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Watch a Giant Sunspot Whirl Across the Sun in Incredible NASA Video

NASA's Solar Dynamics Observatory has captured a stunning view of a sunspot cascading from tail to core across the sun's surface.

As the sun moves into a several-year period of low solar activity, known as the solar minimum, there are fewer of these black blemishes. The word "sunspot" may suggest that the feature is diminutive, and the sun's massive size does dwarf the seemingly floating feature by comparison. But don't let the name mislead you: Sunspots are actually larger than Earth. [In Photos: Amazing Sunspots on Earth's Star]

This sunspot appeared after two days of a spot-free solar surface. (Image credit: NASA's Goddard Space Flight Center/SDO/Joy Ng)

The new video, shared by NASA yesterday (July 12), offers a model to grasp how distance can distort our comprehension of scale.

Sunspots are abundant when solar activity is high, and these spots will not become plentiful again until at least 2020, NASA officials said in a video caption. Because of the drop in solar activity, the sun was speckle-free for two days before this swirling sunspot appeared. The video was captured last week between about July 4 and July 11, according to NASA.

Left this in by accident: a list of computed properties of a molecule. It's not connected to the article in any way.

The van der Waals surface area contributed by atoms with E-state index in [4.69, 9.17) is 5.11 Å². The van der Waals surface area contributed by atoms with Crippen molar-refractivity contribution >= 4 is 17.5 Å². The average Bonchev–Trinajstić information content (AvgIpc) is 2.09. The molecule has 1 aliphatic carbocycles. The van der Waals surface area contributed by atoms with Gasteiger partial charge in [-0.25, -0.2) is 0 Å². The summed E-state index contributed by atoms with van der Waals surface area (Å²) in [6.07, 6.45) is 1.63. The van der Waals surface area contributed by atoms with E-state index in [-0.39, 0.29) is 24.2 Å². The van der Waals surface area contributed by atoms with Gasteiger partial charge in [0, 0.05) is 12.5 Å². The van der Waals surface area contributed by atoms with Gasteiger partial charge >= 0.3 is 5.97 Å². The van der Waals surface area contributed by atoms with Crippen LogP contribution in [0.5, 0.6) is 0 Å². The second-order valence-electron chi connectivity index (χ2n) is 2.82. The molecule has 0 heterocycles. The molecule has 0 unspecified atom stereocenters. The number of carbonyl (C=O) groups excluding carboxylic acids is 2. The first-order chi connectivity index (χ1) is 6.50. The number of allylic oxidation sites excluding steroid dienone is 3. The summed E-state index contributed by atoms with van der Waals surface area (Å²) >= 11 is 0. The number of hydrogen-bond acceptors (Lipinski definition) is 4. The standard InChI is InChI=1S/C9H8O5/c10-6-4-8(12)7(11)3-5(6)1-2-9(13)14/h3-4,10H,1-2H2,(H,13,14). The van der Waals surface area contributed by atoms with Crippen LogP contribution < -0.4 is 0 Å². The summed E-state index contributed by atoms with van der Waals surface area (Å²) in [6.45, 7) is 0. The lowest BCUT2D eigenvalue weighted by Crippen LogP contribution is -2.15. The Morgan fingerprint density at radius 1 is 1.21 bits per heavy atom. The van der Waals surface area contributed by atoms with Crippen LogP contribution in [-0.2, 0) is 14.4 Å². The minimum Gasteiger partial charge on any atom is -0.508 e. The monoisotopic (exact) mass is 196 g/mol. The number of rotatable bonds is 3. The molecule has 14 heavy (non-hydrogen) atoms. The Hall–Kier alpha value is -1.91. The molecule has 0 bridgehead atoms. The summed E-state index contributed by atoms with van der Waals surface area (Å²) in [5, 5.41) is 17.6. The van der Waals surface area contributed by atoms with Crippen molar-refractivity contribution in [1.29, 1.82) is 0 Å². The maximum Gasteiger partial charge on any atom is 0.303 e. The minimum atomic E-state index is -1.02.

This image of a massive sunspot on the sun shows the full size of the feature as compared to the Earth (inset). This image is a still from a NASA video captured between July 4 and 11 by NASA's Solar Dynamics Observatory. (Image credit: NASA's Goddard Space Flight Center/SDO/Joy Ng)

Follow Doris Elin Salazar on Twitter @salazar_elin. Follow us @Spacedotcom, Facebook and Google+. Original article on Space.com.

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Doris Elin Urrutia
Contributing Writer

Doris is a science journalist and Space.com contributor. She received a B.A. in Sociology and Communications at Fordham University in New York City. Her first work was published in collaboration with London Mining Network, where her love of science writing was born. Her passion for astronomy started as a kid when she helped her sister build a model solar system in the Bronx. She got her first shot at astronomy writing as a Space.com editorial intern and continues to write about all things cosmic for the website. Doris has also written about microscopic plant life for Scientific American’s website and about whale calls for their print magazine. She has also written about ancient humans for Inverse, with stories ranging from how to recreate Pompeii’s cuisine to how to map the Polynesian expansion through genomics. She currently shares her home with two rabbits. Follow her on twitter at @salazar_elin.